Well, after much bouncing around (both the chick and conflicting advice!) I've got her hobbled with a bandaid for the moment. She kicked off the splint during the night, so I called my great-aunt to see if she had any tips and her advice was to try to keep the hock bent with a "soft splint" since the injury appeared to be at or just above the joint. I waited until the chick fell asleep on her back in my lap, since I didn't have an extra pair of hands, and she was most unimpressed with me when she woke up with her legs tied together.
I'm still not sure what is wrong with her, but it's making it a little easier to watch her, since she stands up more. She has pushed against my hand with the bum leg, and I can bend it back into position with little complaint, as long as I'm gentle about it, so she doesn't fight me.

Now that she's hobbled, she stands on her good leg with her bad up as much as the hobble will let her. The hobble is at least keeping her leg bent properly for now. I don't feel any "crunching" (as was described on the phone) when I feel her leg, but she doesn't like me squeezing on her hock. I suspect there might be a dislocated hip in the mix too, because it seems like I can feel farther up the inside of her leg than the good one, but I'm not sure. The hardest point is I don't know what to look for!

I'd take her down to my aunt's bird colleague, but I couldn't afford the fee, since my husband's out of work at the moment.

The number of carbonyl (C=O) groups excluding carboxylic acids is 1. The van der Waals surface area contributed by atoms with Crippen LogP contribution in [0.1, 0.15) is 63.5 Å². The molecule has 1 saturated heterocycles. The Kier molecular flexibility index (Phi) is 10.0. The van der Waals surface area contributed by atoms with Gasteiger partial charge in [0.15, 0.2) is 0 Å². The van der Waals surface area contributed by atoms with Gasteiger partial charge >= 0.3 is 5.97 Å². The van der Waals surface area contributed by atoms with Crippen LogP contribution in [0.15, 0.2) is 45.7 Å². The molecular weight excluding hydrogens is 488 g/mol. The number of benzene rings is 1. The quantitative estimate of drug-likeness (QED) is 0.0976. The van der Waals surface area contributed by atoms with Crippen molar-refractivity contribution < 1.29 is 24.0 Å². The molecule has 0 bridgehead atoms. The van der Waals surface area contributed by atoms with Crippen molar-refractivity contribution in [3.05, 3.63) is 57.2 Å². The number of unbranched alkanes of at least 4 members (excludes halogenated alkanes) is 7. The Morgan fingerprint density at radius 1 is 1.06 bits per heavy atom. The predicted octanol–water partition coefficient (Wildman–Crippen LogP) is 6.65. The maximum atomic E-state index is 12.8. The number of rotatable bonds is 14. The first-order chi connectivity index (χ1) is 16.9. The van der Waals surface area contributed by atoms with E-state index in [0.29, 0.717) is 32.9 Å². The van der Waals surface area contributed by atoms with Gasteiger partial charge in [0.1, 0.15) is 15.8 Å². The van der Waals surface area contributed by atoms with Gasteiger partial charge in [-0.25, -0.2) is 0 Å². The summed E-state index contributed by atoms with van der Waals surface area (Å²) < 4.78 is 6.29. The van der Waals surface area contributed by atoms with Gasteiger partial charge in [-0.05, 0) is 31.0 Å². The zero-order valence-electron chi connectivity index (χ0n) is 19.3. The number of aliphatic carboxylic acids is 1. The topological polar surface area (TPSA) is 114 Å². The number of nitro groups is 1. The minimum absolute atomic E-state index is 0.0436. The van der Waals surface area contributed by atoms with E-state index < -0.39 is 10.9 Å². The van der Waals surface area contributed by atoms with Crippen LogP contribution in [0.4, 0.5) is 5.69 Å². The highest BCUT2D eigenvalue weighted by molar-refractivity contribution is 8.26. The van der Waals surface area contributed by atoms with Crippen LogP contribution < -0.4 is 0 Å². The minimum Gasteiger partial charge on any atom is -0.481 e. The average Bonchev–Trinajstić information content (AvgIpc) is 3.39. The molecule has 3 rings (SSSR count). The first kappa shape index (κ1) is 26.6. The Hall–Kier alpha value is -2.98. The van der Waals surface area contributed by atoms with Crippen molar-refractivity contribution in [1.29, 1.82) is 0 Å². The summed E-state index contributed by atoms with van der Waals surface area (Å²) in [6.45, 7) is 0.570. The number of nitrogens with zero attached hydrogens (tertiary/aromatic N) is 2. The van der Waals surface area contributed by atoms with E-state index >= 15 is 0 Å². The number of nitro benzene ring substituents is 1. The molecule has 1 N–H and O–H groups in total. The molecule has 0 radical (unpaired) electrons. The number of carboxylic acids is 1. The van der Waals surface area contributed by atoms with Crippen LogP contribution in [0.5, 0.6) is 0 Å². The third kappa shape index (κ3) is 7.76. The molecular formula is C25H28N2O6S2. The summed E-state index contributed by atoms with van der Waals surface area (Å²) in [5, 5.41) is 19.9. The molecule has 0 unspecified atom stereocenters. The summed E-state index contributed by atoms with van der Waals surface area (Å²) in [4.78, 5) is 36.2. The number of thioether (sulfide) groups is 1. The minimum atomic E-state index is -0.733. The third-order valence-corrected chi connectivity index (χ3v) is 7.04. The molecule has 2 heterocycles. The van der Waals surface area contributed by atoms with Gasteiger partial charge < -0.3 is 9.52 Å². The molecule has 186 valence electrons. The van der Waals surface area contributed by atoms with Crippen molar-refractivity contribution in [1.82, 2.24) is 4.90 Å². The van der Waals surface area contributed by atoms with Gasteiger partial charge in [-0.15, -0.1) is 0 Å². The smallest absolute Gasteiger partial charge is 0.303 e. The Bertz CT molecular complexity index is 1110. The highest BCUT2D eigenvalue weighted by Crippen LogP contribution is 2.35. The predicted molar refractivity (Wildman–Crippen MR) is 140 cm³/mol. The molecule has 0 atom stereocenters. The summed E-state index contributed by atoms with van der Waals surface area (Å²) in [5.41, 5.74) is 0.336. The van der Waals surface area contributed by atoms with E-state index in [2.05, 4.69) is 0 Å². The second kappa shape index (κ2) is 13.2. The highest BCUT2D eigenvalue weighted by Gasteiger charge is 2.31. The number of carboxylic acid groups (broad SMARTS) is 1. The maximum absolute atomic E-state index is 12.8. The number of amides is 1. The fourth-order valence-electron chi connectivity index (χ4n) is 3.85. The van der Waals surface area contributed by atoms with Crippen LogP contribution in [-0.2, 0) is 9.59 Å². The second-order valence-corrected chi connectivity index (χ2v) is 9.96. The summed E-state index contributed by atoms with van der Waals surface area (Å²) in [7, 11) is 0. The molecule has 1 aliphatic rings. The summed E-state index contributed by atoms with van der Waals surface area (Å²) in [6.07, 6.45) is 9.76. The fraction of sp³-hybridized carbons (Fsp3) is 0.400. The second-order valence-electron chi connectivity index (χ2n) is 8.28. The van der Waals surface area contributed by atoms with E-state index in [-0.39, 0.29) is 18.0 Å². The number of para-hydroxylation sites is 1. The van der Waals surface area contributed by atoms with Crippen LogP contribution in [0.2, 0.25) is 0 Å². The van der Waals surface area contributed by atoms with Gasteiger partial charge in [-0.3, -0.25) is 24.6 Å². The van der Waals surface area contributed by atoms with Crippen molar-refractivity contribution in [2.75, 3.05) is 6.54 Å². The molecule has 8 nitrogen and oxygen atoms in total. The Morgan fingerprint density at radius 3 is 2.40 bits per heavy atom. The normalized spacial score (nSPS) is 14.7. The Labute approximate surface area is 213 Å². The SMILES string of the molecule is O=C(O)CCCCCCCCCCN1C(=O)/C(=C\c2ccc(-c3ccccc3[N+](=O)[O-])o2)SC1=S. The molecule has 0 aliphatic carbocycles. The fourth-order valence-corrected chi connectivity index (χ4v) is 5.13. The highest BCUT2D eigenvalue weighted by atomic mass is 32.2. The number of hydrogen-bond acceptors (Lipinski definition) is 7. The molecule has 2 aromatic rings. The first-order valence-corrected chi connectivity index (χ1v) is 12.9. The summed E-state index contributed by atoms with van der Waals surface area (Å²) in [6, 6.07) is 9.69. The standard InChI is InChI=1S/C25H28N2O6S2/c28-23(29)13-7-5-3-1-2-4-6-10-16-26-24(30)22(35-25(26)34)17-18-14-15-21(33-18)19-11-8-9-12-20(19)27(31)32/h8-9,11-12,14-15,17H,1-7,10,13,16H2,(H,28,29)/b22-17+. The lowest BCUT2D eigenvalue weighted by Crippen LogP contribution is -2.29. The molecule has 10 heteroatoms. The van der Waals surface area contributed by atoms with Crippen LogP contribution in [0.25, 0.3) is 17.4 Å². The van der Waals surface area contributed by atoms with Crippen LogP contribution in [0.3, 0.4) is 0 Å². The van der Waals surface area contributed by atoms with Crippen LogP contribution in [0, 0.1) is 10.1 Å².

So for now I guess I'll just keep her hobbled to watch her.

tl/dr: Each person I ask has a different opinion, so she's hobbled until I can figure it out. Flexes toes, can push against my hand, gets around the brooder and pushes her way in the pile o'chicks fine. Eats, drinks, poops normally. Just trying to figure out what's wrong so I can fix it but I need advice on what to look for.
In my opinion you are doing what you can at the moment. I would keep her with the rest as long as they dont pick on her. With such a young chick it is hard to do much else with splints etc. She may grow up with a limp but...good luck! Terri O
That's what I'm hoping. I didn't notice anything at first (and honestly, I'm not even sure if she's the one that got dropped!), so it's so hard to tell. She pushes against my hand, I can bend it as long as she's relaxed and not pushing it out, I've seen her scratch herself with the bad leg, and she'll stretch it out as best she can with the hobbles, so it's hard to tell just what she's got! She sticks it forward and to the side if I just leave her be. And when I first hobbled her last night she managed to flutter herself face first into the feeder, and was annoyed when I picked her up and moved it so she wouldn't get stuck. She was quite happy stuffing her face!
I'm not worried about the water dish because it's raised up and a gravity feeder, so she can't really get stuck.

I'm thinking right now, watching her, that the odds are bad bruising (I had bruised ribs once, and even breathing hurt. I didn't want to do anything!) or a fine fracture just above the hock, since she isn't putting weight on it and didn't like me pressing on it. I figure, I'll keep watching her, and maybe wrap just above her hock with one of those little razor cut bandaids.
And research, research, research!